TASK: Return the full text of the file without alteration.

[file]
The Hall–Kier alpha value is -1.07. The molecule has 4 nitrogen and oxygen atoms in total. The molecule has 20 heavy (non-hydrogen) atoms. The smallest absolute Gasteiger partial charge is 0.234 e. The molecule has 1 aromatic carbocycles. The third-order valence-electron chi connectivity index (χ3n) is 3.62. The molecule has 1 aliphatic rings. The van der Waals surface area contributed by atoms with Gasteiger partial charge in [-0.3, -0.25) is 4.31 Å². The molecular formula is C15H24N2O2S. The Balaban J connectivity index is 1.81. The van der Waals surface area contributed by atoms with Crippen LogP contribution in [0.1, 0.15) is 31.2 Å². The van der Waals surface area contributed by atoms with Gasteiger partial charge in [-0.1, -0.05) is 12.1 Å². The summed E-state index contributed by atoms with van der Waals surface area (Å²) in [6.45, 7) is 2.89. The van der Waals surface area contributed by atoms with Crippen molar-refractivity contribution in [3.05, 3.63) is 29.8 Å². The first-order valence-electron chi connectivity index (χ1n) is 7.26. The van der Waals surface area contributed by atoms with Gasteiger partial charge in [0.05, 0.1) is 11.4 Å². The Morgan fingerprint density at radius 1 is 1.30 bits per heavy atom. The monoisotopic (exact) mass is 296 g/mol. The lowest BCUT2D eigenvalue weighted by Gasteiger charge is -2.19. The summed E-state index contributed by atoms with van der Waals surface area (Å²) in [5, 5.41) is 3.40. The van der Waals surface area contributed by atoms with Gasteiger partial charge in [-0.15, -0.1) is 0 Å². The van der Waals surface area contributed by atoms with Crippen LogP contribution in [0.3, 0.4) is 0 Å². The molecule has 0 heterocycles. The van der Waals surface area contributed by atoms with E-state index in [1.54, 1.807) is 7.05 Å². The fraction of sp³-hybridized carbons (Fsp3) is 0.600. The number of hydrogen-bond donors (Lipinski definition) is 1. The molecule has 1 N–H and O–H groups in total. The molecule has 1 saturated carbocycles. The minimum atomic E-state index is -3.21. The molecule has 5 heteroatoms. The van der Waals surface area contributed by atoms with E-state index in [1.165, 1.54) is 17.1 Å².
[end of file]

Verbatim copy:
The Hall–Kier alpha value is -1.07. The molecule has 4 nitrogen and oxygen atoms in total. The molecule has 20 heavy (non-hydrogen) atoms. The smallest absolute Gasteiger partial charge is 0.234 e. The molecule has 1 aromatic carbocycles. The third-order valence-electron chi connectivity index (χ3n) is 3.62. The molecule has 1 aliphatic rings. The van der Waals surface area contributed by atoms with Gasteiger partial charge in [-0.3, -0.25) is 4.31 Å². The molecular formula is C15H24N2O2S. The Balaban J connectivity index is 1.81. The van der Waals surface area contributed by atoms with Crippen LogP contribution in [0.1, 0.15) is 31.2 Å². The van der Waals surface area contributed by atoms with Gasteiger partial charge in [-0.1, -0.05) is 12.1 Å². The summed E-state index contributed by atoms with van der Waals surface area (Å²) in [6.45, 7) is 2.89. The van der Waals surface area contributed by atoms with Crippen molar-refractivity contribution in [3.05, 3.63) is 29.8 Å². The first-order valence-electron chi connectivity index (χ1n) is 7.26. The van der Waals surface area contributed by atoms with Gasteiger partial charge in [0.05, 0.1) is 11.4 Å². The Morgan fingerprint density at radius 1 is 1.30 bits per heavy atom. The monoisotopic (exact) mass is 296 g/mol. The lowest BCUT2D eigenvalue weighted by Gasteiger charge is -2.19. The summed E-state index contributed by atoms with van der Waals surface area (Å²) in [5, 5.41) is 3.40. The van der Waals surface area contributed by atoms with Gasteiger partial charge in [-0.15, -0.1) is 0 Å². The van der Waals surface area contributed by atoms with Crippen LogP contribution in [0.3, 0.4) is 0 Å². The molecule has 0 heterocycles. The van der Waals surface area contributed by atoms with E-state index in [1.54, 1.807) is 7.05 Å². The fraction of sp³-hybridized carbons (Fsp3) is 0.600. The number of hydrogen-bond donors (Lipinski definition) is 1. The molecule has 1 N–H and O–H groups in total. The molecule has 1 saturated carbocycles. The minimum atomic E-state index is -3.21. The molecule has 5 heteroatoms. The van der Waals surface area contributed by atoms with E-state index in [1.165, 1.54) is 17.1 Å².